The Treasury houses the royal emblems of the Habsburgs and the sacred relics of the Holy Roman Germanic Empire. The emblems include a 14th-century scepter and orb, and an 18th-century mantle woven in gold and silver. The imperial crown is the finest piece of jewelry in the collection of the Holy Roman Germanic Empire and dates to the 10th century. Otto I the Great carried into battle the Holy Lance, a relic dating to the ninth century.
Once a coal market, this pedestrian street leads to the Hofburg. It is home to some of the most exclusive shops in Vienna, including the famous patisserie, Demel Konditorei, which was founded in the late 18th century and is one of the city's most famous cafĂ©s. There are also outlets of Cartier, Burberry, Armani, Tiffany and Chanel.
This public square is Vienna's oldest and was originally part of a Roman encampment. Ruins are visible under the market. During medieval days it served as a fish and cloth market and a popular execution spot. Completely refurbished following World War II, the square features the Nuptial Fountain and the Ankeruhr, a marvelous clock that links two office buildings. Every hour different historical cut-out figures, such as Marcus Aurelius, Charlemagne, Maria Theresa and and Franz Stefan, march in front of the clock accompanied by organ music.
The Plague Pillar dates from the late 17th century and is the centerpiece of Graben, a pedestrian street that was once a Roman moat. Also known as the Trinity Pillar, this Baroque column was built to celebrate the end of the Plague of 1679. Constructed over many years, the carved stone pillar depicts images of Creation, the Plague, Passover, the Last Supper, and other biblical stories along with allegorical sculptures of Faith ridding the city of the Plague.
St. Michael's Square faces the elaborate entrance into the Hofburg from Kohlmarkt. It was an important crossroads as early as Roman times, and recent excavations have uncovered the remains of Roman and medieval foundations and drainage systems, along with the remnants of the old 17th-century Burgtheater. Michaelerkrakt, the semi-circular faĂ§ade or St. Michael's Wing, is located to the west of the square.
Am Hof, the former site of Roman camps and medieval jousting tournaments, is the largest square in the city. It is lined with historic buildings and monuments, including the Mariensaeule (Column of Our Lady), which dates from the 17th century; the palatial 18th-century Markleinisches Haus; the Burgerliche Zeughaus, which is the old citizen's armory; and the Collalto Palace, where the six-year-old Mozart made his first public appearance.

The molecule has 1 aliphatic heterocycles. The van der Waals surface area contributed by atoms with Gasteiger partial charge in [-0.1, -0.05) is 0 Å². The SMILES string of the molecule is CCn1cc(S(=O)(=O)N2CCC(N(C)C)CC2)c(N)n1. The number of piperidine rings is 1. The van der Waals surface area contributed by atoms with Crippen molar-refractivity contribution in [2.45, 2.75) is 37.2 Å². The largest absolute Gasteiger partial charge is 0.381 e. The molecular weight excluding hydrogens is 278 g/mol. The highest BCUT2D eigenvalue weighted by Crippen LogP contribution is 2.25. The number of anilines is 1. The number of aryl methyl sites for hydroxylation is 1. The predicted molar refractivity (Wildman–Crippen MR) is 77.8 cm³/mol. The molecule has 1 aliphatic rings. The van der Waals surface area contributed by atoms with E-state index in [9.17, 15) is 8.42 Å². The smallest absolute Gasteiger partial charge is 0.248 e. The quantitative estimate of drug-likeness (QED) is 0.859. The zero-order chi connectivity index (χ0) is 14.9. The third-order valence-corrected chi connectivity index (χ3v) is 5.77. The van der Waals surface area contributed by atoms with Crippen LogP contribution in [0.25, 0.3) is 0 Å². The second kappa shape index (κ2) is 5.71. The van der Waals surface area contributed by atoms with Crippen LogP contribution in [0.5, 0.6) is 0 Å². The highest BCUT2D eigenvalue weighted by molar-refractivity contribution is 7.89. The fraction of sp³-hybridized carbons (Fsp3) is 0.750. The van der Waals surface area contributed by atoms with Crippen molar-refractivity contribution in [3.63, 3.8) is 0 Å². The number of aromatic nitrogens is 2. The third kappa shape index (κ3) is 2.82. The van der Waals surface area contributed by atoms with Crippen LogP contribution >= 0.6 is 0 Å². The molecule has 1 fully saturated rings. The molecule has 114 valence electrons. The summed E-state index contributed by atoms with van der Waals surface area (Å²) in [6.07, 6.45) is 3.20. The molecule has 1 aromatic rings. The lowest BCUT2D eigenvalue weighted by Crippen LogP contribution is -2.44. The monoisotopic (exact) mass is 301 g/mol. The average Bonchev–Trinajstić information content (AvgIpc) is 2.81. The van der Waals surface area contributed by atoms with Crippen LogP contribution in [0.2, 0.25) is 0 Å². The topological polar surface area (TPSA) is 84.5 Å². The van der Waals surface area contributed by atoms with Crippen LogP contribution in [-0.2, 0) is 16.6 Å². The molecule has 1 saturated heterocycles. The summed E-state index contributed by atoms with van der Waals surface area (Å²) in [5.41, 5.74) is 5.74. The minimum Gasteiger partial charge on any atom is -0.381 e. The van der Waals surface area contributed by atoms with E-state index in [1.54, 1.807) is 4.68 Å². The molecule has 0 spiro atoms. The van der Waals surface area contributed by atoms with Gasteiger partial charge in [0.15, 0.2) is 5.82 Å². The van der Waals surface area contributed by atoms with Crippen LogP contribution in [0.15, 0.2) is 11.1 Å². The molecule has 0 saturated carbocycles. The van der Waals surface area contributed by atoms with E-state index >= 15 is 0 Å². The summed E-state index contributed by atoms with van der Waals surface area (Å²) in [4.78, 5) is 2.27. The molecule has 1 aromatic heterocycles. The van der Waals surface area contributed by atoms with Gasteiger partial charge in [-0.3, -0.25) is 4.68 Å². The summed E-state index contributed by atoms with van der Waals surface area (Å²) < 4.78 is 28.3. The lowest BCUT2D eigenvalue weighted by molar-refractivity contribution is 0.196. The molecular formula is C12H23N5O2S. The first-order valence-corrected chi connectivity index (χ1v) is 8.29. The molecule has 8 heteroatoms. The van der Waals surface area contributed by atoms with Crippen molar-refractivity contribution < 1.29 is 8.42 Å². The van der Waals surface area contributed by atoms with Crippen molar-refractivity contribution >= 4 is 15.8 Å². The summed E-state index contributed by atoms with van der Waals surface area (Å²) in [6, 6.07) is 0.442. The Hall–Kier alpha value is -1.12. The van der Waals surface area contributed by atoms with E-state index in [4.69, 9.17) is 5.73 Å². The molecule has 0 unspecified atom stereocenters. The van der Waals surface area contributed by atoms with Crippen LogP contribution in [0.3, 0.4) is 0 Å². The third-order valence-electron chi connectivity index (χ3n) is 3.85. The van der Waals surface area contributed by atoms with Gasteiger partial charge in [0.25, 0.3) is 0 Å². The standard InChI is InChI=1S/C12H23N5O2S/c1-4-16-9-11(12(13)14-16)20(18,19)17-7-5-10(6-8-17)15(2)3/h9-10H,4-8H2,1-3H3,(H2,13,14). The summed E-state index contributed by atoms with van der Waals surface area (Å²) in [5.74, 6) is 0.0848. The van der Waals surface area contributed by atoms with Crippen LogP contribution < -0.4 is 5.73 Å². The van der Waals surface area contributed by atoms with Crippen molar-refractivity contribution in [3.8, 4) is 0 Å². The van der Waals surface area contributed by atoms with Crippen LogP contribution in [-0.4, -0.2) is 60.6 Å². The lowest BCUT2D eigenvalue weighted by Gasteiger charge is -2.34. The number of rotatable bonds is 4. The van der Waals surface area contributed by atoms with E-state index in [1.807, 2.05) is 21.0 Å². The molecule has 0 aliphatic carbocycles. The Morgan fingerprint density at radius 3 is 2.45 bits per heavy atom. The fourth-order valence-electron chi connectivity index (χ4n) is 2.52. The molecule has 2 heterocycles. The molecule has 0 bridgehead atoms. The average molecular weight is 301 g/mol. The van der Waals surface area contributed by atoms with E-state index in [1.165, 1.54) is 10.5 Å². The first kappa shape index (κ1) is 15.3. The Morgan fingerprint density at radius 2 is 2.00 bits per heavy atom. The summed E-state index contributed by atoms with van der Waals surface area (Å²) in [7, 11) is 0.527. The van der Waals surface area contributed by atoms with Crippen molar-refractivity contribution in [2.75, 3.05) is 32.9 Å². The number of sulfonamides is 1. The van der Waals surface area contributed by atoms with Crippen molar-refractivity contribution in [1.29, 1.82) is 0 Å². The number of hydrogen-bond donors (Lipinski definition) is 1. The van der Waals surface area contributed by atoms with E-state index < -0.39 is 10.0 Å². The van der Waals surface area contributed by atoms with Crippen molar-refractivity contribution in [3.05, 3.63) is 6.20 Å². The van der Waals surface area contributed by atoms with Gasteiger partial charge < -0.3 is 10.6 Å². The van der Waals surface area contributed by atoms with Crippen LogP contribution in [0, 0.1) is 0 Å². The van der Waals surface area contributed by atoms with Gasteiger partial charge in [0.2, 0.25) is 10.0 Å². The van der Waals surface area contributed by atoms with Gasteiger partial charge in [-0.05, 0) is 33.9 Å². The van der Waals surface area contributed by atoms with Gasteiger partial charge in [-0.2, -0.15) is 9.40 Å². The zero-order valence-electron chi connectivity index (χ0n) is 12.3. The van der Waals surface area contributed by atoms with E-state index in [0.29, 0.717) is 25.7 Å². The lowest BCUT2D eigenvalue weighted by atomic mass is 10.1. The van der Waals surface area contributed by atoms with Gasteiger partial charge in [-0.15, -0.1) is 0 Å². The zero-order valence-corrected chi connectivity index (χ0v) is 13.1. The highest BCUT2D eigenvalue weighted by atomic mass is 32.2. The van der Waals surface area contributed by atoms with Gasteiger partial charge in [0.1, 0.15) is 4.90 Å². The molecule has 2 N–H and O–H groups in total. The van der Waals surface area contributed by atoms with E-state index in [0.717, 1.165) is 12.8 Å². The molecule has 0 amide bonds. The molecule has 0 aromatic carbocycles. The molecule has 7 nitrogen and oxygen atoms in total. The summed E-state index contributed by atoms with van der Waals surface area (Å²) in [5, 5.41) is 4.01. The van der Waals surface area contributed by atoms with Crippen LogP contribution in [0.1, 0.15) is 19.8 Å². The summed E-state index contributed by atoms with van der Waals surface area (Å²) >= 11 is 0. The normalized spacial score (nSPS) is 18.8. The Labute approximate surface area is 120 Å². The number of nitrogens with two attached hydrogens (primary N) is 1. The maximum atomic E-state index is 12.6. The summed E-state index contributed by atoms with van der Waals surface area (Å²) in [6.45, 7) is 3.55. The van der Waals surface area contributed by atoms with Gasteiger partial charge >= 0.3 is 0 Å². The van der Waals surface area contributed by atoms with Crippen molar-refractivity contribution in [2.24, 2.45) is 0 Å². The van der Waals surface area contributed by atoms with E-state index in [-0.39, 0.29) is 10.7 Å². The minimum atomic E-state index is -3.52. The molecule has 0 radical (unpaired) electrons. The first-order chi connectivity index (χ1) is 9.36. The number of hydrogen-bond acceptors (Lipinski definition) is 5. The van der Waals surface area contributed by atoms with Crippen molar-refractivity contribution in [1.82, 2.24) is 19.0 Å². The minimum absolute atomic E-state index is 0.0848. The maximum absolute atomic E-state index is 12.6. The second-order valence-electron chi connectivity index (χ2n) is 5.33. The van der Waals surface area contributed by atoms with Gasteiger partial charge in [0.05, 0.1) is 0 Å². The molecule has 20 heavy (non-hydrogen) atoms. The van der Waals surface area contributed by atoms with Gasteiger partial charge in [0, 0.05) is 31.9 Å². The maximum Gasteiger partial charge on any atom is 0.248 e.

This odd shaped "square" takes its name from the term "a place of asylum." Indeed, in former times the monks granted fugitives the right of sanctuary. In the center of Freyung stands the Austria-Brunnen, a 19th-century fountain with allegorical figures that represent the four main rivers of the monarchy: the Danube, Po, Elbe and Vistula. All the monarchal rivers are crowned by a fifth allegorical figure, a representation of Austria.
Vienna's colossal main cemetery has more than 2.5 million graves, memorials and pantheons laid out over 600 acres. Many of Vienna's best known musicians, artists and politicians have been laid to rest here, including Beethoven, Schubert and Brahms. In keeping with the Viennese affinity for stylish burials, the cemetery contains a wide range of funerary monuments varying from the simple to the extravagant.
Wolfgang Amadeus Mozart and his family lived here between 1784 and 1787, possibly his most joyous and productive years in Vienna. Here he wrote his famous opera "The Marriage of Figaro," along with the Haydn quartets and several piano concerti. On display are lithographs, engravings, portraits, letters, documents and copies of scores. Like many museums in Vienna, Figarohaus is equipped with a sound system that allows visitors to use headphones to listen to musical excerpts.
The imperial court library became the Austrian National Library in 1920. The Prunksaal is the showpiece of the structure and the finest Baroque library in Europe. Paired marble columns frame the main room and bookcases line the walls. The collections consist of volumes from Prince Eugene's library, acquired during the early 18th century, and books removed from monastic libraries during the religious reforms of the later 1700s.